Coronavirus has inflicted great suffering on British society over the last five months, evidenced by the 41,279 people that are confirmed to have died due to COVID19-related complications. Prime Minister Boris Johnson signalled last night that the virus is now retreating, announcing a set of measures to resuscitate the economy in time for the summer. While returning to some semblance of normality may be music to many ears, those living with underlying conditions may not share in this optimism.
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It has become unpleasantly clear as the virus has raged through the UK and other parts of the world that people with specific underlying conditions are disproportionately at risk of developing a severe case of COVID-19.
The risk the virus presents to certain groups will mean that, short of a vaccine or an eradication, the fear of catching COVID-19 will persist.
As we begin to understand more about the threat posed to people with certain underlying conditions, governments can take a more targeted response to ensure the safety of their citizens.
Now doctors in South Korea have added to the growing literature on this pressing subject.
In a paper published by the Journal of Korean Medical Science on June 2, South Korean doctors wrote that diabetes, high body temperature, low oxygen saturation and pre-existing cardiac injury were shown to be the prognostic factors for severe COVID-19.
The team of doctors observed 110 coronavirus patients at a hospital in Daegu, the epicentre of South Korea’s outbreak, from February 19 to April 15.
Of the 110 patients in the Yeungnam University Medical Center, 23 developed a severe case of COVID-19.
Because such patients were significantly older than others, they were more likely to have diabetes and lower peripheral oxygen saturation, the paper said.
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The coronavirus patients with at least three of the four prognostic factors developed severe conditions, Ahn June-hong, professor of internal medicine at Yeungnam University Medical Center, said.
Speaking to Reuters, Professor June-hong said: “I believe using prognostic factors of severe COVID-19 patients will provide an opportunity for physicians to offer those risk-high patients with the best medical care from the early stage of the disease.”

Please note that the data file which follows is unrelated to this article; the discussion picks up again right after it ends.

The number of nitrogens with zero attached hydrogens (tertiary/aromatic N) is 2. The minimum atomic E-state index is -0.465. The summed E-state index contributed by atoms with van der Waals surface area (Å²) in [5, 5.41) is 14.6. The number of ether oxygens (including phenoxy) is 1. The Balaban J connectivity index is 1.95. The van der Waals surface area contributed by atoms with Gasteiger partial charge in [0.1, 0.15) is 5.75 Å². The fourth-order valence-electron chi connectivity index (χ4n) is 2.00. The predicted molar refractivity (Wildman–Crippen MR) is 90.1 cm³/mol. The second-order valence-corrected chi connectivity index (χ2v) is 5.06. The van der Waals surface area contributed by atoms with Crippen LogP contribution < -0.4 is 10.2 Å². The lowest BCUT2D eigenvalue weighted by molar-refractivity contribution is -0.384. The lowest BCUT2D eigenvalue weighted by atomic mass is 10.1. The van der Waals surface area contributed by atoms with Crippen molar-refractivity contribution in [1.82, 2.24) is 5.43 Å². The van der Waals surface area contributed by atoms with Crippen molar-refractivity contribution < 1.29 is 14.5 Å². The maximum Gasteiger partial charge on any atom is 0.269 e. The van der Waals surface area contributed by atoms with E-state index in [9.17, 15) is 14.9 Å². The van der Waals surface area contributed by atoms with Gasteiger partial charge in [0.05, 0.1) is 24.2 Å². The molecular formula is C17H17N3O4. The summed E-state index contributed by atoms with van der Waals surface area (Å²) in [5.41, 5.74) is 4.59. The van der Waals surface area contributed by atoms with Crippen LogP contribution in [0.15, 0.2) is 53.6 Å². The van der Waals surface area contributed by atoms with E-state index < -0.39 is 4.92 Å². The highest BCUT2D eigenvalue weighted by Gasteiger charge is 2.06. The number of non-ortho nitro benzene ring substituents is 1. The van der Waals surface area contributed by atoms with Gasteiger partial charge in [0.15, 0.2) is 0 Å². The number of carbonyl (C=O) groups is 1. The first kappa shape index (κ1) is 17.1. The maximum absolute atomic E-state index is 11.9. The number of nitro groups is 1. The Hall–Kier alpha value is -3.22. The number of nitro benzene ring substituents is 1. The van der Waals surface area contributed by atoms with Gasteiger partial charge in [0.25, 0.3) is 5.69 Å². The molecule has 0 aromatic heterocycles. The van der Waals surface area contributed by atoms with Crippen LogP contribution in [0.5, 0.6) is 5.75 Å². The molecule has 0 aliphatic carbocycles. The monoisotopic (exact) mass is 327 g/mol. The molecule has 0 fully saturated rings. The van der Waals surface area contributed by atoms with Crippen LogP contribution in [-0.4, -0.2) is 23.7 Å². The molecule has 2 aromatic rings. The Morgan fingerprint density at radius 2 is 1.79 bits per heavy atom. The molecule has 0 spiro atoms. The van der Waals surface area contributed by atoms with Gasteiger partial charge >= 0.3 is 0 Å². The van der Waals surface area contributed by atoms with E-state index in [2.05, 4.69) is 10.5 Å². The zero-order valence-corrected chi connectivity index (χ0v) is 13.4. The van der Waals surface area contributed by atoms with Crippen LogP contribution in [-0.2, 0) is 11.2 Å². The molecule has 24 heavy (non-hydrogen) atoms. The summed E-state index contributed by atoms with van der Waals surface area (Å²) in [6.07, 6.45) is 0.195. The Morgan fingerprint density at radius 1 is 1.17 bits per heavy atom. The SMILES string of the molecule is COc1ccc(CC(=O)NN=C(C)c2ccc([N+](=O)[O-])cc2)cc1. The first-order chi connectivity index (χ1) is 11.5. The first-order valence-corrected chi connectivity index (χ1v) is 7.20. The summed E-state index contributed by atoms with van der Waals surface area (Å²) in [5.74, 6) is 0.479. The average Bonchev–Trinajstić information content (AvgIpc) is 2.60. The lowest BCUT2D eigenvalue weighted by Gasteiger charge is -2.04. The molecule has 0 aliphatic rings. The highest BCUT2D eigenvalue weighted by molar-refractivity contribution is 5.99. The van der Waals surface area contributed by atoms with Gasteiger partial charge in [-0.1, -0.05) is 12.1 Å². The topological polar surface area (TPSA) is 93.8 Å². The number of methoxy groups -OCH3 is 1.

Am I at a higher risk?
The NHS says there are two levels of higher risk:
- High risk (clinically extremely vulnerable)
- Moderate risk (clinically vulnerable)
People at high risk include:
- Have had an organ transplant
- Are having chemotherapy or antibody treatment for cancer, including immunotherapy
- Are having an intense course of radiotherapy (radical radiotherapy) for lung cancer
- Are having targeted cancer treatments that can affect the immune system (such as protein kinase inhibitors or PARP inhibitors)
- Have blood or bone marrow cancer (such as leukaemia, lymphoma or myeloma)
- Have had a bone marrow or stem cell transplant in the past 6 months, or are still Taking immunosuppressant medicine
- Have been told by a doctor they have a severe lung condition (such as cystic fibrosis, severe asthma or severe COPD)
- Have a condition that means they have a very high risk of getting infections (such as SCID or sickle cell)
- Are taking medicine that makes them much more likely to get infections (such as high doses of steroids or immunosuppressant medicine)
- Have a serious heart condition and are pregnant
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If you’re at high risk from coronavirus, you should have received a letter from the NHS.
“Speak to your GP or hospital care team if you have not been contacted and think you should have been,” notes the health site.
People at moderate risk from coronavirus include people who:
- Are 70 or older
- Have a lung condition that’s not severe (such as asthma, COPD, emphysema or bronchitis)
- Have heart disease (such as heart failure)
- Have diabetes
- Have chronic kidney disease
- Have liver disease (such as hepatitis)
- Have a condition affecting the brain or nerves (such as Parkinson’s disease, motor neurone disease, multiple sclerosis or cerebral palsy)
- Have a condition that means they have a high risk of getting infections
- Are taking medicine that can affect the immune system (such as low doses of steroids)
- Are very obese (a BMI of 40 or above)
- Are pregnant – see advice about pregnancy and coronavirus
If you’re at moderate risk from coronavirus, you can go out to work (if you cannot work from home) and for things like getting food or exercising, notes the NHS.
“But you should try to stay at home as much as possible,” the health body advises.
It adds: “It’s very important you follow the general advice on social distancing, including staying at least two metres (three steps) away from anyone you do not live with.”
A report by Public Health England found that other things might also mean you are more likely to get seriously ill from coronavirus.
- Your age – your risk increases as you get older
- Being a man
- Where in the country you live – the risk is higher in poorer areas
- Being from a Black, Asian or minority ethnic background
- Being born outside of the UK or Ireland
- Living in a care home
- Having certain jobs, such as nurse, taxi driver and security guard.
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